JAKE RICHARDS finds island-hopping is a great way to experience two sides of the Caribbean.
So much for getting away from it all.
On a week’s holiday in the Caribbean – a world-renowned paradise – I’m starting to wonder whether I’ve made a wrong turn, as I wade through an eerie, fastly-flooding rainforest.
As it turns out, this was to be a trip full of surprises.
I am in Nevis, a small, volcanic yet idyllic island. Human population, 11,000; vervet monkey population, 44,000!
Nevis Peak may have stood dormant for a long time, but is a dominant presence nonetheless.
In the muggy wilderness of the forest, streams of revitalising rain water gushing beneath my feet, I realise that I’m probably not going to finish the three new books I’ve brought along in my suitcase.
While the Caribbean may be known for sun, sand and strong rum punches, I’m quickly realising that there’s far more to the islands than the perfect picture postcard scenes I’d imagined.
Being caught in a monumental downpour certainly wasn’t something I’d expected, but the forest tour is fascinating, and a mini adventure.
As we take shelter in a cave, beautiful zebra butterflies glide by, seemingly unfazed by the torrential tropical thunder.
One of the great things about the Caribbean though, is that the rain showers don’t last for long.
Plus, I might be soaked, but knowing I’m returning to the four-star luxury of my hotel certainly takes the edge off.
Montpelier Plantation & Beach is one of just seven accommodation options on Nevis and stands out as the most endearing.
The considered approach of American owner Tim Hoffman and his young family is clear from the moment I arrive, as is the charming, family feel they have so successfully cultured.
The plantation, as you’d expect, is steeped in history. But Montpelier has rights to the biggest boast of all, as it was under its most-celebrated tree that Horatio Nelson himself married then-owner Fanny Nisbit in 1871.
Many more have since chosen to replicate this and glowing honeymooners are notable in their presence among the hotel’s tranquil acres.
With its mountain setting, 19 generous chalet-style rooms, spread over a dreamy stretch of verdant land, complete with the most welcome of breezes, this gem of a hotel is a real treat.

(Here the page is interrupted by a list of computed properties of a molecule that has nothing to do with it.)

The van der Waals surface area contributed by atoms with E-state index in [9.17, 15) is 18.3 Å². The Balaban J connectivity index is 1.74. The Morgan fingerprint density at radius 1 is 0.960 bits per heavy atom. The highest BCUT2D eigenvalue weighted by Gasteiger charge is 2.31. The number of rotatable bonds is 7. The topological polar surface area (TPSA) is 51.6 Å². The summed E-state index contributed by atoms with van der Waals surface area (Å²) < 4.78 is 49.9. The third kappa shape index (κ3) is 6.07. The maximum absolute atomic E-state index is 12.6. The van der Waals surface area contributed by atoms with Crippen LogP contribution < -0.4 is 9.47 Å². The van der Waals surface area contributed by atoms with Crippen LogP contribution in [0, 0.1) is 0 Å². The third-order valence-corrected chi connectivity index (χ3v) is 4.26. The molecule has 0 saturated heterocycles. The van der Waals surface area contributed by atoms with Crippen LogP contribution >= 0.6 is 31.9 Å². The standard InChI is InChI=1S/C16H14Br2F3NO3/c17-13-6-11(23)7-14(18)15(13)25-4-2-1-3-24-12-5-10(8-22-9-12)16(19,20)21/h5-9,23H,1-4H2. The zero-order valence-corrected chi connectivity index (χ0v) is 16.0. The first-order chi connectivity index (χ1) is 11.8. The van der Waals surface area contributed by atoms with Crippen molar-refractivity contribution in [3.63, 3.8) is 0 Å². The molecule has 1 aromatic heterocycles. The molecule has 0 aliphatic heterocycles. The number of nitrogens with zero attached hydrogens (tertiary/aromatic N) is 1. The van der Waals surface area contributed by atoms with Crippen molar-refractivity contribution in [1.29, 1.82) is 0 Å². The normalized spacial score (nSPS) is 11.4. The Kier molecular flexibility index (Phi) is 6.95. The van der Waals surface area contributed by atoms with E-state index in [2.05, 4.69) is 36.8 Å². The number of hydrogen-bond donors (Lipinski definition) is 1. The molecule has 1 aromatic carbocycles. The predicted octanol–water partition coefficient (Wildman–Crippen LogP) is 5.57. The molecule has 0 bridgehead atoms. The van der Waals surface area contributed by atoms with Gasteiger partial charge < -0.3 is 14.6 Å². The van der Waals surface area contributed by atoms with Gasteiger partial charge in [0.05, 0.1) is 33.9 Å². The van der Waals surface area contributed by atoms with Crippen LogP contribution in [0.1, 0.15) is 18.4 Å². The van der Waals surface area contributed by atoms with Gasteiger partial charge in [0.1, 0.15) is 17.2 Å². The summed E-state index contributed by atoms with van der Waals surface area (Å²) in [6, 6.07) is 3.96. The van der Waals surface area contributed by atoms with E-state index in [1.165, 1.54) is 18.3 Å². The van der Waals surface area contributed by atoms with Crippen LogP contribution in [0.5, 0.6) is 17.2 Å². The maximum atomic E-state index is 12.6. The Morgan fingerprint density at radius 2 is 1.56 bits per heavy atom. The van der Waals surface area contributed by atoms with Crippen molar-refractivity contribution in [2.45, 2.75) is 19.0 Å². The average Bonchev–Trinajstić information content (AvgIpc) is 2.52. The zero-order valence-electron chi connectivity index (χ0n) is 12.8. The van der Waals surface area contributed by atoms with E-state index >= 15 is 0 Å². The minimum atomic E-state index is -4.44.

The food doesn’t disappoint either.
Restaurant 750 serves up five-course taster menus, featuring a selection of delicious, locally-sourced delights, including fresh fish and an impressive array of meats.
During my stay, I’m introduced to yoga on the lawn, enjoy a kayaking expedition across the Caribbean Sea to Montpelier’s beach, where a cool cocktail awaits as reward, and spend many a relaxed hour lounging by the pool.
Island-hopping is also on the agenda, as this holiday is split between two – after a few days on Nevis, I head to Antigua.
Here, I’m staying at the all-inclusive five-star Curtain Bluff. Guests are spoiled by a sun-drenched selection of facilities including four palm tree-skirted tennis courts, a luxury spa, gym, pool, two beaches and cinema room.
The spacious rooms here feel almost palatial and, stepping out onto my balcony, I see that the perfect, picture postcard image of the Caribbean does exist – and it’s right here in front of my eyes.
Jake Richards was a guest of British Airways Holidays which offers seven nights’ all-inclusive at the five star Curtain Bluff Resort, Antigua, from £2,679, with BA flights ex-Gatwick. Price valid for travel November 12 - December 12.
Seven nights’ B&B at the four-star Montpelier Plantation & Beach, St Kitts and Nevis, starts at £999, incl return BA flights ex-Gatwick for travel until October 31, if booked by September 30.
For BA Holidays reservations call 0844 493 0758 or visit ba.com/antigua.
KEY FACTS - NEVIS AND ANTIGUA
BEST FOR: Diversity. Challenge or chill – it’s your call.
TIME TO GO: November to April is best for guaranteed sunshine.
DON’T MISS: Island-hopping for a more varied view of the Caribbean.